Heather Graham
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NIGHTWALKER

by Heather Graham

an excerpt . . .

Tension was high around the table, but then, there were thousands of dollars strewn out across the board, represented by colorful plastic chips.

Because this was Vegas, where men and women could rise like meteors to the top of the world, then plummet to the bottom just as quickly.

Jessy Sparhawk could feel the pressure, could feel the eyes of the other gamblers on her.

Some people were playing big money.

Others—idiots like herself—were taking a desperate, edgy, ridiculous chance, playing to beat the odds. To defy the gods of Vegas, who always proclaimed that the house won.

Oh, yes, she was an idiot. Why in God's name had she taken the last of her savings to the craps table? She worked in Vegas, she had grown up out here. She'd seen the down-and-outers. She'd seen the poor, the pathetic, the alcoholics, the junkies, all trying for a big win when they knew the law of averages.

"Ten, baby, roll a hard ten" a man called from the end of the table. He wasn't one of the down-and-outers. He was a regular all over town. She had seen him over at the Big Easy, and he had a deep Southern accent, but one with a Texas twang. His name was Coot Calhoun. All right, so his real name probably wasn't Coot, but that was how he was known. Nice man. He'd inherited one of the biggest oil fields in Texas. She liked him. He had a wife named Minnie—though Jessy was doubtful about that name, too—who he genuinely loved, and he tipped well because he was generous, not because he was expecting any favors.

"I'm trying, Coot, I'm trying," she assured him, praying for a hard ten not for Coot's sake but for Tim's.

She was here, gambling at the Vegas Sun, because shewasn't allowed to gamble in the casino where she worked, which usually didn't bother her, since she wasn't a gambler. The Sun was owned by a billionaire who had been in the casino trade a long time. Her own Big Easy was owned by Emil Landon. A rich man, yes. A very rich man. But he hadn't been at the casino game long. Even though she wasn't a gambler, she knew the games. She'd been a dealer, a hostess, a waitress, a bartender, a singer, a dancer—even an acrobat for a brief period of time. She knew Vegas in and out, backward and forward, and she had learned long, long ago, not to gamble, because the house always won.

"Baby, baby, baby, bee-you-ti-ful baby, do it. Hard ten," another man called. He was young. Drunk. Probably had too much money on the board, and definitely had too much alcohol in his system.

She was aware of so many people watching her. It had been kind of fun at first, but now she felt the tension. Even Darrell Frye, one of the Sun's pit bosses, was watching her with a measuring stare, as if afraid she was on one of those long rolls that totally outweighed the odds.

"Ten, ten, ten," a nearby woman repeated fervently. She was haggard looking, thin, and her dress had been stylish twenty years ago, back when she had been pretty. Now her features bore the weight of time, but she offered Jessy a smile, and Jessy smiled back.

"Get on with it," someone else insisted. "Just roll."

She did. To her horror, the dice bounced off the table.

"Hey, it's all right, just a game," said a deep, smooth, masculine voice.

She looked up. The man who had spoken was several people away to her left, and she had noticed him earlier. He was the kind of man it was hard not to notice. He wasn't typically handsome, and certainly not a pretty boy, but he had what she could only call presence. Tall, with broad shoulders, he managed to be simultaneously casual and elegant, and rugged on top of that.

She flashed him a smile. He wasn't drunk; he had been sipping the same drink since she had started watching the table. She was five-ten and wearing heels, but he towered over her by several inches. His eyes were so dark that to call them brown would be an injustice. His hair, too, was almost ebony, and the striking cut of his cheekbones made her think there had to be Native American blood in his background, and maybe not far back. He was simply striking, dressed in a white pin-striped shirt open at the neck, a nicely fitted jacket and black jeans. He hadn't been risking big money, but he had played as if he knew something about the game, and he'd been playing the same money since she first noticed him. And he seemed to be watching for more than just the roll of the dice.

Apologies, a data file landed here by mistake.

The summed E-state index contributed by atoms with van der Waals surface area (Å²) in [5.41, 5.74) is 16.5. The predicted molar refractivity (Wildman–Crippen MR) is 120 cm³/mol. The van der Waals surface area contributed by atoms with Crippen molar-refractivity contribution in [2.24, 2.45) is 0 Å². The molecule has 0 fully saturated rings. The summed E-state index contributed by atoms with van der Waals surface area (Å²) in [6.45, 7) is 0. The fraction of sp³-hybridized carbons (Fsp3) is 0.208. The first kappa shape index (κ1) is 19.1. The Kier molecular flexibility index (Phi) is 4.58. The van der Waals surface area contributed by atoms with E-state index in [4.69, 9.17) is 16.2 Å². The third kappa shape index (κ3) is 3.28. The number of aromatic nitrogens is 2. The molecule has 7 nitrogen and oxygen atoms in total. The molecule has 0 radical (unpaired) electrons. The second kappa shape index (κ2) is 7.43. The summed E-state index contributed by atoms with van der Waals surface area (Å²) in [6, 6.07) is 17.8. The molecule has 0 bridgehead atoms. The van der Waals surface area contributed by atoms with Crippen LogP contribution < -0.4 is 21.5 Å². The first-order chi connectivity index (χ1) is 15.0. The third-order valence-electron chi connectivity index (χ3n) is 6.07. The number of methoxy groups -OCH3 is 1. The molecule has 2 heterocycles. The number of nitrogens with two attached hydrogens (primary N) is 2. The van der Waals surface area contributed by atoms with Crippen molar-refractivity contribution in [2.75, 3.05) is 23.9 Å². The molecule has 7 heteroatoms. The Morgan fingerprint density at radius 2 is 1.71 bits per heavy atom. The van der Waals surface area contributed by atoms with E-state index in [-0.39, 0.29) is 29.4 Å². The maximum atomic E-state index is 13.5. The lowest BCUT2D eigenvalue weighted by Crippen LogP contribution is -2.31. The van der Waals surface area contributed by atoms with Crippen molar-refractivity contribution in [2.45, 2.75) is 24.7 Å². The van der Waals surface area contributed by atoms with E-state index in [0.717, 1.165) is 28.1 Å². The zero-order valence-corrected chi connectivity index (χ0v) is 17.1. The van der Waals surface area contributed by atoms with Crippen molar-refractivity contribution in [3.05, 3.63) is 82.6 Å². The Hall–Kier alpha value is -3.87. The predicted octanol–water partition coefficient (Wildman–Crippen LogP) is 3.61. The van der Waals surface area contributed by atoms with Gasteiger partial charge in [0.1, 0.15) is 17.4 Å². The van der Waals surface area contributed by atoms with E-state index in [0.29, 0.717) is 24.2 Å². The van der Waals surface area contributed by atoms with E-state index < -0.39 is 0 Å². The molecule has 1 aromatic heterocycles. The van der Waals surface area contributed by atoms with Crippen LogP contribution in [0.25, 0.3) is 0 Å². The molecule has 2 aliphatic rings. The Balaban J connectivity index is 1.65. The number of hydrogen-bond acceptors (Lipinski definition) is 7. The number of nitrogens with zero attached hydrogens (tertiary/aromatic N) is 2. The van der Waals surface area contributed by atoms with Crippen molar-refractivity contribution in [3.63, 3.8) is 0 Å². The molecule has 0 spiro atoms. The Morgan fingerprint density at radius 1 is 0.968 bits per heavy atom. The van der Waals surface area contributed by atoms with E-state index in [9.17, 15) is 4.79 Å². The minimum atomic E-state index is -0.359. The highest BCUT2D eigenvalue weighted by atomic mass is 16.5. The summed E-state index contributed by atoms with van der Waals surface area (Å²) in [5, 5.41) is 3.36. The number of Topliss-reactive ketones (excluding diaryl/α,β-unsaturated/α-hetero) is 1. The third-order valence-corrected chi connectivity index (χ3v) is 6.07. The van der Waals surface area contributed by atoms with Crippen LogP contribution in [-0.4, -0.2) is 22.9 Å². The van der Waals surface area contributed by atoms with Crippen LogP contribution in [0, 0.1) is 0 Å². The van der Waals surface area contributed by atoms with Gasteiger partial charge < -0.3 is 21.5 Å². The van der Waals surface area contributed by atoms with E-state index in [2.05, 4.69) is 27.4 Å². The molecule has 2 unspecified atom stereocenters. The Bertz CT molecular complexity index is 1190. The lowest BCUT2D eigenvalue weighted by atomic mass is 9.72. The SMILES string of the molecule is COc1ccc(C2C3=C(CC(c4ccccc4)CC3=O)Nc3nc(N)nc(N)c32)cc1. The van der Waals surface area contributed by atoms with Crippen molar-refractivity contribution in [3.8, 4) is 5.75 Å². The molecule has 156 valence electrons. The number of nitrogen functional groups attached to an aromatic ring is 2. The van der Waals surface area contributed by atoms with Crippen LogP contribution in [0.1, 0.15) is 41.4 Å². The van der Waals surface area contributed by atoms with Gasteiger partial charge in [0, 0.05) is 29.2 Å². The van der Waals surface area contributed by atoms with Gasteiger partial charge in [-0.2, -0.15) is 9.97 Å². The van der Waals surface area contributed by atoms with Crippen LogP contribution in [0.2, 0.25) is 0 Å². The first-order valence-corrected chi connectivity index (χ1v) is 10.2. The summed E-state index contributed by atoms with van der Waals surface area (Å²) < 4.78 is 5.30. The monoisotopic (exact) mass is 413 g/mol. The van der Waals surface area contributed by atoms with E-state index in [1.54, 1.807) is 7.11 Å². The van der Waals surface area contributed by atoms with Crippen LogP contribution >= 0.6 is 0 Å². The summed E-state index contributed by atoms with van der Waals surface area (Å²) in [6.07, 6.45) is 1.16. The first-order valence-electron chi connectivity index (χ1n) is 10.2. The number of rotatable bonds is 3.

He lifted his glass to her and looked over at the dealer as he tossed out two hundred-dollar chips. "Hard ten for me and for the roller," he said.

"You don't need to—" she began.

"Jessy, just roll, sweetie," Coot called to her, then turned to the croupier as he picked up two chips himself. "My money is on the little lady. Throw this on the hard ten, one for me, one for her, please."

His hundreds went down.

More chips were thrown down on the hard ten, plenty of them for her, and she knew that she was blushing.

"Thanks," she murmured, looking at the man who had started it all. The pressure was really on now. A so-called "hard" bet paid really well.

But there was a lot of money to be lost if she failed.

Her handsome benefactor said, "Don't worry. It's going to be a hard ten. And if it's not, it's all right. I never put down what I can't afford to lose."

She wished she could say the same thing. But at this point, she was desperate. If she didn't come up with the money, she couldn't pay to keep Timothy in the home. She could see Mr. Hoskins' face now, as he calmly told her, "I'm sorry, Miss Sparhawk, but there's nothing we can do. I've been as patient as I can, but if I don't have that three thousand dollars by tomorrow morning, you'll have to find another facility."

She hated Hoskins. He was a thin-lipped, nose-in-the-air jerk, but he only ran the Hawthorne Home; he wasn't the one who spent time with Tim. And Tim loved Jimmy Britin, the orderly, and Liz Freeze, his nurse. And Dr. Joe, who was a wonderful man, who worked at the home in order to be able to afford to donate his time at several local shelters.

A hard ten. If she rolled a hard ten, two fives, she made not just her own hundred-dollar bet, but… ten times that hundred. Plenty of money to keep Timothy where he needed to be.

She swallowed hard and rolled the dice.

"Hard ten, hard ten!" It became a chant.

She had never seen dice roll for so long on a craps table. A four and a three…and groans went around the table, because a seven meant that she would crap out. But the dice were still rolling….

A five and a three.
A five and a two.
A five and…
A five. A hard ten.

The screaming and shouting was deafening. Hands clapping, high fives all around. She wasn't sure who picked her up and swung her around, but she didn't protest that any more than she protested the hugs and backslaps that came her way, or even Coot's enthusiastic kiss on her cheek. She was simply too stunned.